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Celestial spectacle over Kuwait
February 1, 2018, 3:48 pm

Kuwait’s night sky was lit up by an unusual cosmic occurrence, the appearance of a ‘Super Blue Blood Moon’, on 31 January. This event, a combination of an extra big super moon, a blue moon, and a total lunar eclipse, or a ‘lunar trifecta’, was last seen in December 1982. The reddish-orange hued, larger than normal sized moon, was visible to sky-watchers across Kuwait.

The title ‘Super Blue Blood Moon’ comes because the full moon appears ‘super’, larger and brighter than usual due to it being at its closest point in its elliptical orbit around Earth; while the ‘blue’ refers to it being the second full moon in a calendar month. The ‘blood’ denotes the reddish-orange glow that arises when a lunar eclipse, which places the Earth between the Sun and Moon, results in sunlight getting refracted or bent, as it skims through the Earth’s atmosphere. The Earth’s atmosphere and refraction filters out the shorter wavelengths of light such as blue, and leaves the larger wavelengths such as red and orange to reflect off the moon’s surface.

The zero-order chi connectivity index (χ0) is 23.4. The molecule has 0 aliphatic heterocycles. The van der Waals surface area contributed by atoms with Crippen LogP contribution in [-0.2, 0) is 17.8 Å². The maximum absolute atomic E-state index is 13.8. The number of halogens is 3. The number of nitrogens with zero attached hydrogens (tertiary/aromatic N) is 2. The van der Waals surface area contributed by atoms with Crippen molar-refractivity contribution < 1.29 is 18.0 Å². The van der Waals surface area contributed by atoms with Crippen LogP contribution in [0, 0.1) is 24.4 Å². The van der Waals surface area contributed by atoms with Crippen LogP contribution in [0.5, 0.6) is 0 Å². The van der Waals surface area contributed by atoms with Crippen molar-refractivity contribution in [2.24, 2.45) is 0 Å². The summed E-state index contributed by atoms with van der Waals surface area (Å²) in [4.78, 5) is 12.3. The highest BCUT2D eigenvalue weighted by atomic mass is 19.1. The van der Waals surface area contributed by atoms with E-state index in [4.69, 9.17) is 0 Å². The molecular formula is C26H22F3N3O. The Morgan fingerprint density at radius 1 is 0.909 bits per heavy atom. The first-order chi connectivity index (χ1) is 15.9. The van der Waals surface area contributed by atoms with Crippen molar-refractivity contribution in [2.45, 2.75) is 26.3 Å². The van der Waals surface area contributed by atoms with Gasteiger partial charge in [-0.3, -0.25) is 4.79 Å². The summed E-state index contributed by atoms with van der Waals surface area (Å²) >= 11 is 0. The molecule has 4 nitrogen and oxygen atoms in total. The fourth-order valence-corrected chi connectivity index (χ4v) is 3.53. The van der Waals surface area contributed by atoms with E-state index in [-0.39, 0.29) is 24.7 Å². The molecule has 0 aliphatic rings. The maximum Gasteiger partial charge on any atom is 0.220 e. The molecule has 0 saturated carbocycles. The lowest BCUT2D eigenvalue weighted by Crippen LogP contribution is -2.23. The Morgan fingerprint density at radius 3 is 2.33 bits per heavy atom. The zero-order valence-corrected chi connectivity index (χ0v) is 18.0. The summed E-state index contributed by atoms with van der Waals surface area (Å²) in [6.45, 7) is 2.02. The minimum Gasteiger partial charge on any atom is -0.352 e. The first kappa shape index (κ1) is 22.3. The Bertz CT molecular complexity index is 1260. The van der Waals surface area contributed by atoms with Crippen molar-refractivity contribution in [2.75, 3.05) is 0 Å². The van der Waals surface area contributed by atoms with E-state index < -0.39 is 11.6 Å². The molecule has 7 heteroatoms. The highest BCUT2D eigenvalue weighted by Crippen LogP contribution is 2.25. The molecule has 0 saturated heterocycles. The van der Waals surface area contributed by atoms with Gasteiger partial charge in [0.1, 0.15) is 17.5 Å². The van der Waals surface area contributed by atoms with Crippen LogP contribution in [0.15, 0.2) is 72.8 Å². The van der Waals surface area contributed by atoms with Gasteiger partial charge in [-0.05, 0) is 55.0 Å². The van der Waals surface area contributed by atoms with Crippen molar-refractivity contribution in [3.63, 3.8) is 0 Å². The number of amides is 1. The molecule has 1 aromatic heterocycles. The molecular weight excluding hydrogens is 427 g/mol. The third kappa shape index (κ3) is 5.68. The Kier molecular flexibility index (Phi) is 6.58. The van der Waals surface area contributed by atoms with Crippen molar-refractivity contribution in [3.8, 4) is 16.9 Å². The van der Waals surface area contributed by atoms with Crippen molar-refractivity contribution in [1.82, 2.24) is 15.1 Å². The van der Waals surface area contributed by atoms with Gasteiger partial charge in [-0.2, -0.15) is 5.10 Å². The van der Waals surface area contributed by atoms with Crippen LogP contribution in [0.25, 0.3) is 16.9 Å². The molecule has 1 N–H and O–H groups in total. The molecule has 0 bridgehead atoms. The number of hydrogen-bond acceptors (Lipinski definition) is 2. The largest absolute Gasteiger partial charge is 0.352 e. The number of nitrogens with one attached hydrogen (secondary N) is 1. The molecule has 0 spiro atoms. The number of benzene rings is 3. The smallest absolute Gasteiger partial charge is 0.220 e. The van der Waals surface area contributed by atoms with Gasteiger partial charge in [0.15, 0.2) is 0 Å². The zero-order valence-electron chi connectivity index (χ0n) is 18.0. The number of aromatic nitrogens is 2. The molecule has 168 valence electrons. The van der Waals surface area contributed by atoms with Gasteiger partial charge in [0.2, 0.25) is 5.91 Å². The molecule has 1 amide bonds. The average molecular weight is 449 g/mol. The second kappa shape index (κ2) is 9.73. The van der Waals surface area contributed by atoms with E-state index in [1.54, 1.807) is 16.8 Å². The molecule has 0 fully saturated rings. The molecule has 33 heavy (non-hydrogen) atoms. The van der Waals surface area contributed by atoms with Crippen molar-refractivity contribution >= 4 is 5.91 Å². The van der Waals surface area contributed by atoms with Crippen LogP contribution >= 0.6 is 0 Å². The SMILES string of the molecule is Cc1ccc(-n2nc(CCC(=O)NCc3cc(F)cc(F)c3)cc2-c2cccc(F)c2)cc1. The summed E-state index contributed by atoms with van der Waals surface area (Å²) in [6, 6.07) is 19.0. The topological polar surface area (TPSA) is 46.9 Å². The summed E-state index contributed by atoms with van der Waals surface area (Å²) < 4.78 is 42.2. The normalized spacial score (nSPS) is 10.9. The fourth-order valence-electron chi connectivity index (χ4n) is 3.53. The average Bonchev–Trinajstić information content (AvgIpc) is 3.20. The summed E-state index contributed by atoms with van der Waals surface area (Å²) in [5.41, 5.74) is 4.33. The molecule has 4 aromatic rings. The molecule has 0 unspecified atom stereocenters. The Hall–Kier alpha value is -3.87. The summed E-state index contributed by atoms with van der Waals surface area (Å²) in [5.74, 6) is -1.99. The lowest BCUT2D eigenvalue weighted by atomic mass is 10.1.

The lunar eclipse which began at 10:51GMT and ended at 16:08GMT was visible to stargazers across North America, Australia, and large swathes of Asia and Middle-East.

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